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Wednesday, March 12, 2008

It wasn't easy getting to the Big Easy

When the Ohio blizzard started in Dayton last Friday, I canceled two appointments and stayed home, letting my husband use my SUV for his errands. I had plenty to do to get ready for my 6 a.m. Saturday flight to New Orleans to teach a Louisiana Artist Association workshop. As the storm raged, it began to look like I wouldn't make that flight, but I pretended I would, just in case. Then Delta called and told me that all Saturday flights were canceled out of Dayton and they had booked me on a flight Sunday afternoon.

This wasn't acceptable--I was expected to judge a show and give a lecture on Sunday in N.O. I called the airlines and waited for two hours to speak to an agent, who said the 6 a.m. flight had been restored and she was able to get me on it. But when we got up at 4 a.m. Sat. morning, the blizzard hadn't abated. I kept checking the flight and it said the flight was on time, but we couldn't get to the airport--there was a truck jack-knifed on the highway between our house and the airport. Besides that, I wasn't thrilled to get on board a little commuter plane in the high winds.

I waited another two hours on the phone to speak to a Delta agent, who said she could get me on a Cincinnati flight to Atlanta around 2:40 if we were willing to drive to Cincinnati. I booked the flight and we set out on the long drive to the airport in northern Kentucky. Normally an hour and fifteen minutes, the drive took us about two-and-a-half hours (and nearly four for my husband to get back home.) Top speed, 30-40 mph on I-75.

I stood in line for more than an hour to learn that the 2:40 flight was canceled. The agent and I got creative and booked me into Dallas, then to N.O. on American Airlines. I checked both bags, not wanting to schlep my carry-on around the airport for the long spell I would be there. Big mistake. My flights were changed three more times before I finally got off the ground. When I got to my destination, twelve hours after the ETA of my first booked flight, my bags didn't make it.

My luggage appeared the next afternoon (Sunday) after I had spent a bunch of money on cosmetics and essential clothing--and after I had already given my program attired in my travel outfit. It was a relief to have my own things; I was able to return some of the unused items before I returned home. I'll never again check my carry-on.

Before it was over, the blizzard dumped 13" of snow in Dayton, close to the record of the blizzard of 1978. Once I got to New Orleans, it was really pleasant to have 60 degree weather and sunshine for the length of my stay.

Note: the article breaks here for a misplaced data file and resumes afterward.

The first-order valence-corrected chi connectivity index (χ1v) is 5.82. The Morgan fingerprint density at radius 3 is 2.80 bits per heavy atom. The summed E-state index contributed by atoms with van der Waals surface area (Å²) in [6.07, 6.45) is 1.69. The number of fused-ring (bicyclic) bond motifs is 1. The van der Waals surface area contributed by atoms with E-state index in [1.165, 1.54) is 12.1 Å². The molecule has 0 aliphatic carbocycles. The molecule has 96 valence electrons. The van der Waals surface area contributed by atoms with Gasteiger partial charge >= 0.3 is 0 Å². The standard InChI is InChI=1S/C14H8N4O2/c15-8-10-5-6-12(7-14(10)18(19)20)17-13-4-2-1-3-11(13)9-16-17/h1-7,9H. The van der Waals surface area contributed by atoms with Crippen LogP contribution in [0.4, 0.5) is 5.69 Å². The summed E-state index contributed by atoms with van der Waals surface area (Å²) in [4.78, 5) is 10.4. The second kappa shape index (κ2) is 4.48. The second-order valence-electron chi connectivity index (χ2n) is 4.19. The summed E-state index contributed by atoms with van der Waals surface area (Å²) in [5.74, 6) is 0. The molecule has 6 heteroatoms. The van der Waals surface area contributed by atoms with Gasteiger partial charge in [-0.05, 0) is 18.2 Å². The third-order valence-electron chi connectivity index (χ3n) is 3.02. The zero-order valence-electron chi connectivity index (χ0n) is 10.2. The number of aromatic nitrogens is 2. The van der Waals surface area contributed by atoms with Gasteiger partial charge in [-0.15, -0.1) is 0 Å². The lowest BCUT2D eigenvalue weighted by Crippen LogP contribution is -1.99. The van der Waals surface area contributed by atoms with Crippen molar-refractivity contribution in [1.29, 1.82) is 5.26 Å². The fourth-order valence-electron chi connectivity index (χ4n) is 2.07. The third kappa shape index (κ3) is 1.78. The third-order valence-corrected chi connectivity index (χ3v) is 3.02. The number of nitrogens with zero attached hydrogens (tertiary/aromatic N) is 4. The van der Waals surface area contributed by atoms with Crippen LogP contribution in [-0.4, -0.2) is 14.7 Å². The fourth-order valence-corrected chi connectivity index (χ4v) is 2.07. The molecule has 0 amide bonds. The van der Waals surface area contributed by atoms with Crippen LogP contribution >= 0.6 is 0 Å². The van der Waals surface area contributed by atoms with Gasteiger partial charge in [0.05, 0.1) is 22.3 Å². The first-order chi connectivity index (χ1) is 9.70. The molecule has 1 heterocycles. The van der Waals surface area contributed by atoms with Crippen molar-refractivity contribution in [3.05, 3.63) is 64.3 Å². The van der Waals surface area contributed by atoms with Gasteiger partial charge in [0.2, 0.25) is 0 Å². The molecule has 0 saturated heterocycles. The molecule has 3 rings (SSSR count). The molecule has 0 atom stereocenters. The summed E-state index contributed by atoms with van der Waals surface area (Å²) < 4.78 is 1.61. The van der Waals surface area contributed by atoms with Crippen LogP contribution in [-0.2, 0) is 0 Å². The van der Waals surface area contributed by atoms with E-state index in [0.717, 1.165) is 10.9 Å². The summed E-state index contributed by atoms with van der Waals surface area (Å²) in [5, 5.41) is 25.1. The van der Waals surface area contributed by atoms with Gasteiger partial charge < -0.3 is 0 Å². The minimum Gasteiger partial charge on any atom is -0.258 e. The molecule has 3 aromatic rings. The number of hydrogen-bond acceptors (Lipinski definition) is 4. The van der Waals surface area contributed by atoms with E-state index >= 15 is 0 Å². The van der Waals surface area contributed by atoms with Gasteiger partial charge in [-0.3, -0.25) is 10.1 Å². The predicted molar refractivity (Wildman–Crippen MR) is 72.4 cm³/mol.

Loved the workshop. There were 15 in the class and we had a good time together, ranging from color to collage and creativity for three days. I had judged their show on Sunday and found some wonderful artists exhibiting there. They had asked me to critique the winners at their opening event in the afternoon and to give a demo, and I opted to give a lecture on talent and creativity. It's a good thing, because I had my lecture notes, but my watercolors, paper and brushes were in my lost luggage.

There were a few more adverse adventures, but nothing impacting the workshop. On the last day the workshop coordinator took me on a mini-tour of the area, which was delightful--two plantations, the bridge over the Mississippi, and sites between. She mentioned that one street of nice houses and landscaping had been underwater after Katrina--impossible to imagine.

I had to get up at 4:00 a.m. for the flight home, which was uneventful, probably because I slept through both legs of the journey and got home yesterday around noon. I still feel like someone has been beating me with 2-by-4s after wrestling my luggage around the airport and through security.

I was a bit nettled that Delta twice changed my reservation without consulting me, and both times it wasn't doable for me. However, the circumstances were so extreme and I realized that they were making a valiant effort to get as many people accommodated as possible. Every agent I talked to was patient and helpful--and willing to work with me until we worked it out. I'm grateful for that and hats off to them.

Now I have to get down to work and catch up on email, laundry and such. I don't think I've quite recovered from the stress of the blizzard-y trip, so will have to have a nap soon.

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3 Comments:

Blogger Karen Jacobs said...

What a trial your trip was! So glad you enjoyed "my old stomping ground"... I love that area around the bridge and up and down River Road. Fortunately our son and g-kids still live in Destrehan so we get to visit often. Sure would have loved to been able to meet you there, I'll be down for Easter... and so it goes...

7:14 PM  
Blogger Nita said...

My workshop was in Destrehan at the Methodist church across from Mochaccino's. I don't know street names. Lovely neighborhood and it was great seeing the azaleas and spring flowers in full bloom.

11:01 PM  
Blogger Gerry Claude said...

Thanks Nita for an enjoyable and educational workshop. It was great! I hope you enjoyed our southern hospility and that your scale doesn't show just how much fun we had.
http://gerryclaudeartist.blogspot.com/

9:45 AM  

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